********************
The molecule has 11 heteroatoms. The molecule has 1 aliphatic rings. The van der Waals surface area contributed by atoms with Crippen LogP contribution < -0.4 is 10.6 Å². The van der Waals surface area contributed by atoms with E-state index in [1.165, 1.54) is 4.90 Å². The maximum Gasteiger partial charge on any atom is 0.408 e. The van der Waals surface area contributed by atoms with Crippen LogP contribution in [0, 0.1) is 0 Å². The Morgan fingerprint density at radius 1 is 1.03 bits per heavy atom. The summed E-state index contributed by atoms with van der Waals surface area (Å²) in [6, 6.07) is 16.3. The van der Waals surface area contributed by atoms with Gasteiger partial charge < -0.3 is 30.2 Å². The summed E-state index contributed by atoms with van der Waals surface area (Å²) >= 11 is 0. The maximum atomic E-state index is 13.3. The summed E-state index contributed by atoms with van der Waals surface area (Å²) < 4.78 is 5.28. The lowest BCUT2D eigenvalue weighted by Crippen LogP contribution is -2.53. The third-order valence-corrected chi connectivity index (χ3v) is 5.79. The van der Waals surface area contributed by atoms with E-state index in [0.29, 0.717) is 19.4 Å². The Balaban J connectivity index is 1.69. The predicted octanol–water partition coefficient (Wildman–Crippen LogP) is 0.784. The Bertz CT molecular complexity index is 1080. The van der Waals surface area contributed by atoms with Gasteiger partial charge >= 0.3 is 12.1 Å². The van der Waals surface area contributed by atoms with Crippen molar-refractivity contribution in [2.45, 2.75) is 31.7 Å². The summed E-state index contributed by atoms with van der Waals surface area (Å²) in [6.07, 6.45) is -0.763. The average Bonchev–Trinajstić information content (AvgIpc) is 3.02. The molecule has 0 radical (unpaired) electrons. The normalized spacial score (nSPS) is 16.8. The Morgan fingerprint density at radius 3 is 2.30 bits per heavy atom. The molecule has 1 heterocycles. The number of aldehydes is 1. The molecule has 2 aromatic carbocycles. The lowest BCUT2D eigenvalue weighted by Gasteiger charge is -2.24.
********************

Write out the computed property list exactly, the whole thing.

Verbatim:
The molecule has 11 heteroatoms. The molecule has 1 aliphatic rings. The van der Waals surface area contributed by atoms with Crippen LogP contribution < -0.4 is 10.6 Å². The van der Waals surface area contributed by atoms with E-state index in [1.165, 1.54) is 4.90 Å². The maximum Gasteiger partial charge on any atom is 0.408 e. The van der Waals surface area contributed by atoms with Crippen LogP contribution in [0, 0.1) is 0 Å². The Morgan fingerprint density at radius 1 is 1.03 bits per heavy atom. The summed E-state index contributed by atoms with van der Waals surface area (Å²) in [6, 6.07) is 16.3. The van der Waals surface area contributed by atoms with Gasteiger partial charge < -0.3 is 30.2 Å². The summed E-state index contributed by atoms with van der Waals surface area (Å²) >= 11 is 0. The maximum atomic E-state index is 13.3. The summed E-state index contributed by atoms with van der Waals surface area (Å²) < 4.78 is 5.28. The lowest BCUT2D eigenvalue weighted by Crippen LogP contribution is -2.53. The third-order valence-corrected chi connectivity index (χ3v) is 5.79. The van der Waals surface area contributed by atoms with E-state index in [0.29, 0.717) is 19.4 Å². The Balaban J connectivity index is 1.69. The predicted octanol–water partition coefficient (Wildman–Crippen LogP) is 0.784. The Bertz CT molecular complexity index is 1080. The van der Waals surface area contributed by atoms with Gasteiger partial charge >= 0.3 is 12.1 Å². The van der Waals surface area contributed by atoms with Crippen molar-refractivity contribution in [2.45, 2.75) is 31.7 Å². The summed E-state index contributed by atoms with van der Waals surface area (Å²) in [6.07, 6.45) is -0.763. The average Bonchev–Trinajstić information content (AvgIpc) is 3.02. The molecule has 0 radical (unpaired) electrons. The normalized spacial score (nSPS) is 16.8. The Morgan fingerprint density at radius 3 is 2.30 bits per heavy atom. The molecule has 1 heterocycles. The number of aldehydes is 1. The molecule has 2 aromatic carbocycles. The lowest BCUT2D eigenvalue weighted by Gasteiger charge is -2.24.